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tokyo olympics Paul O’Donovan and Fintan McCarthy off to a flier on a mixed day for Irish rowers

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Fintan McCarthy, left, and Paul O'Donovan of Ireland after finishing in 1st place in the heats of the Lightweight Men's Double Sculls at the Sea Forest Waterway during the 2020 Tokyo Olympic Games. Photo by Seb Daly/Sportsfile

Fintan McCarthy, left, and Paul O'Donovan of Ireland after finishing in 1st place in the heats of the Lightweight Men's Double Sculls at the Sea Forest Waterway during the 2020 Tokyo Olympic Games. Photo by Seb Daly/Sportsfile

Fintan McCarthy, left, and Paul O'Donovan of Ireland after finishing in 1st place in the heats of the Lightweight Men's Double Sculls at the Sea Forest Waterway during the 2020 Tokyo Olympic Games. Photo by Seb Daly/Sportsfile

Gold medal favourites Paul O’Donovan and Fintan McCarthy oozed class today on the Sea Forest Waterway when they cruised into Tuesday‘s semi-final of the lightweight double sculls at the Tokyo Olympics.

The pair were well clear of the field winning in 6.23.74. They were five seconds ahead of the second placed Czech Republic who did book the other automatic place in the semi-final.

It was a controlled performance from the Skibberreen pair on an otherwise mixed day for the Irish rowers.

“We won the race, so it’s hard to do much better than that – you don’t want to win by 20 seconds either, because it’s very hot out there. It was still tough, all the races at this regatta will be tough. But it’s difficult to complain with that result,” said Paul O’Donovan afterwards.

Conditions were changeable but Fintan McCarthy expressed optimism that the crew is experienced enough to handle any conditions.

“I reckon we row in all sorts of conditions in training and we are used to adapting to whatever condition is thrown at us. It’s about being adaptable and doing what we do in training.”

The women’s Four of Emily Hegarty, Fiona Murtagh, Eimear Lambe and Aifric Keogh were equally impressive, qualifying for the A Final in a time of 6.28.99, just 0.23 seconds off first-placed Australia, who posted an Olympic best time of 6.28.76. The quartet will bid for glory in the final on Wednesday.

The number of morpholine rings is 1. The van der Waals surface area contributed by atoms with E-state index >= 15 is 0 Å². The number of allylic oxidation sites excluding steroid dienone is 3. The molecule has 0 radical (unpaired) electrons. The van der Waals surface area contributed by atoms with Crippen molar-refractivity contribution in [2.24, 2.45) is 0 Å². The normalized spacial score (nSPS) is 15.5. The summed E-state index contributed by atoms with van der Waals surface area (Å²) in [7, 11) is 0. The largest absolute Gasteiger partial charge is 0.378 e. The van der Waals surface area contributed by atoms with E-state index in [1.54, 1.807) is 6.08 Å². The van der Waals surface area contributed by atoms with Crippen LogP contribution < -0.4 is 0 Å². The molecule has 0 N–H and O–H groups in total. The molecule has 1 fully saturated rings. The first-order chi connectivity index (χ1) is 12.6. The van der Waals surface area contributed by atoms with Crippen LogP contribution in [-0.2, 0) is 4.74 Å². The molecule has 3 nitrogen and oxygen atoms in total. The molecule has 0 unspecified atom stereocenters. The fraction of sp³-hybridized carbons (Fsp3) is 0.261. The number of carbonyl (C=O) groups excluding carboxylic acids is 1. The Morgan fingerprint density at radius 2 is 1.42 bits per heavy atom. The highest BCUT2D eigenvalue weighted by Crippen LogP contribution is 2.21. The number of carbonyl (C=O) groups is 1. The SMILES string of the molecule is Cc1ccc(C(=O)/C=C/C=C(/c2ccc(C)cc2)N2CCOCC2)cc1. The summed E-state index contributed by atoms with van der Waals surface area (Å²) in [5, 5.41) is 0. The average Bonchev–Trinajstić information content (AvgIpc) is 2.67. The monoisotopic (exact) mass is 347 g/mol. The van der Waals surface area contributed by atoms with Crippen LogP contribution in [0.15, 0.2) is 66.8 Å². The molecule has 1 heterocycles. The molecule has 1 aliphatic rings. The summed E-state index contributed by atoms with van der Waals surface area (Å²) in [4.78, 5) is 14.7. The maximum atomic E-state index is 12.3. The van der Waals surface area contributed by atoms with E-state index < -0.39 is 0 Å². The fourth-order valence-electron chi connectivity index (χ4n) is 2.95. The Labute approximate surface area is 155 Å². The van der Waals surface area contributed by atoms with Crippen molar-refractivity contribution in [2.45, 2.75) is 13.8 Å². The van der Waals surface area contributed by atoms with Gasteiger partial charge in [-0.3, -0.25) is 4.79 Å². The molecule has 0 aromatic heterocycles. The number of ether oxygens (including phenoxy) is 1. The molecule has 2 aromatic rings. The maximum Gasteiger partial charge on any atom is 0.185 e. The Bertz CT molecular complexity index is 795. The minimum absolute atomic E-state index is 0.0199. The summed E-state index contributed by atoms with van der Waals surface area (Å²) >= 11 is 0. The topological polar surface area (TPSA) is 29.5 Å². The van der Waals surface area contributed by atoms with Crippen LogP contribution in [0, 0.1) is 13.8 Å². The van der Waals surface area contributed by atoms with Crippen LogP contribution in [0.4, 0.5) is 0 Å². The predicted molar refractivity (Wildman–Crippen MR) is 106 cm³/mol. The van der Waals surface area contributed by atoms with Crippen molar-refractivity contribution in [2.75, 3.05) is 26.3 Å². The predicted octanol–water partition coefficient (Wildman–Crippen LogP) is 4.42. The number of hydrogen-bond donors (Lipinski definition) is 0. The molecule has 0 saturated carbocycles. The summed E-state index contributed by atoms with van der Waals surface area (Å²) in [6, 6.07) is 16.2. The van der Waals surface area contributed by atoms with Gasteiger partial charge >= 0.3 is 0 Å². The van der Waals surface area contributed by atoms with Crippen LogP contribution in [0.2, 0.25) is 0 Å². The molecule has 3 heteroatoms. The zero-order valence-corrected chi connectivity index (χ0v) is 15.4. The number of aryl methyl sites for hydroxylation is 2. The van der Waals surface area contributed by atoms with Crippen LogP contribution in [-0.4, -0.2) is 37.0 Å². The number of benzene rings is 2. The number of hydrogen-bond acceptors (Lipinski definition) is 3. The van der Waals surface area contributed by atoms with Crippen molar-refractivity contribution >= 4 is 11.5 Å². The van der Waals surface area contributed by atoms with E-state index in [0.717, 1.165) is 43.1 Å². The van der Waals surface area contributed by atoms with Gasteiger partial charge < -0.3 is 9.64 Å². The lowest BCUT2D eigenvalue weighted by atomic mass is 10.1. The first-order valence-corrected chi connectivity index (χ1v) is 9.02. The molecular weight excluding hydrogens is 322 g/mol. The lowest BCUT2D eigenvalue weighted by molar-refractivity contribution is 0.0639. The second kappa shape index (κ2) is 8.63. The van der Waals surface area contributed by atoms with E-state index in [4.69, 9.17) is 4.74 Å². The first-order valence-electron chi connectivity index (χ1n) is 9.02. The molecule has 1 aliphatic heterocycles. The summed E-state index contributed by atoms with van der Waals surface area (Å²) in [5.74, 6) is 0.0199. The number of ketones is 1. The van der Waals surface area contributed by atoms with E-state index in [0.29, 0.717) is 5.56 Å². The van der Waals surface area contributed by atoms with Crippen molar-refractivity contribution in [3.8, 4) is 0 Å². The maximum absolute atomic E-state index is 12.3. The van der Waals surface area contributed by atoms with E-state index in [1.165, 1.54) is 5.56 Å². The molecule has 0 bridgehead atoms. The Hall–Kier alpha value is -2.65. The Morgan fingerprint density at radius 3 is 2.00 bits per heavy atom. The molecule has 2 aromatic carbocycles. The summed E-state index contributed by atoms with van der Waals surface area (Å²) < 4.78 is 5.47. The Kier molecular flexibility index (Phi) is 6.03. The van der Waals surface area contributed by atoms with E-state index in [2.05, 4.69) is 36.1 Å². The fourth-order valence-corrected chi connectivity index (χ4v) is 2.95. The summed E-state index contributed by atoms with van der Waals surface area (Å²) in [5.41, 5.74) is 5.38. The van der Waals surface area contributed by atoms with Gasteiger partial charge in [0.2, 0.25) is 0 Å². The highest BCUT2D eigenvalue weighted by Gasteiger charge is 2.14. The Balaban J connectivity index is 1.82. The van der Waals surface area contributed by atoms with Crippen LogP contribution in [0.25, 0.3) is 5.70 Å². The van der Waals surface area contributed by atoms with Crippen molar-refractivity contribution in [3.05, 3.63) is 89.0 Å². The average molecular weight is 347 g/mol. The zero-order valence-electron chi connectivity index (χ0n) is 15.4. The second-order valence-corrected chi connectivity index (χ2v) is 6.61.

“It was great to get going,” said Aifric Keogh afterward. “We have been waiting since yesterday when the rest of the crews started. So it was a relief to go out there and give a good performance. We haven’t raced that (Australian) crew before. The last time we came up against an Australian crew was 2019.

“I think the Australians got an Olympic best today. We were obviously just points two (6:28.76 compared to Ireland’s 6.28.99). In these conditions it’s hard to read to read into times. We were the faster heat of the two but we saw yesterday with other races, the times were changing quite rapidly. But in the conditions so it’s not something we’d rely on.

“We wanted to test every element of our races. It was a case of bringing it down coming into the last bit, we wanted to practice our final sprint and all that so yeah we did go for it,” said Keogh.

After a disastrous performance in their opening heats of the double sculls on Friday when they finished last the Philip Doyle/Ronan Byrne partnership improved marginally in the repechage to secure spot in semi-final in which the first three over the line go through.

Due to a change in the rowing scheduling programme caused by forecasted bad weather on Monday, Doyle and Byrne will have three demanding races in as many days but they will be looking for a significant improvement in the semi-final in the early hours of tomorrow morning if they are to stay in the hunt for medals.

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Meanwhile the women’s Pair of Monika Dukarska and Aileen Crowley and the lightweight women’s double of Aoife Casey and Margaret Cremen will compete in the repechage in the early hours of tomorrow morning (Irish time) after finishing fourth and fifth in their respective heats.

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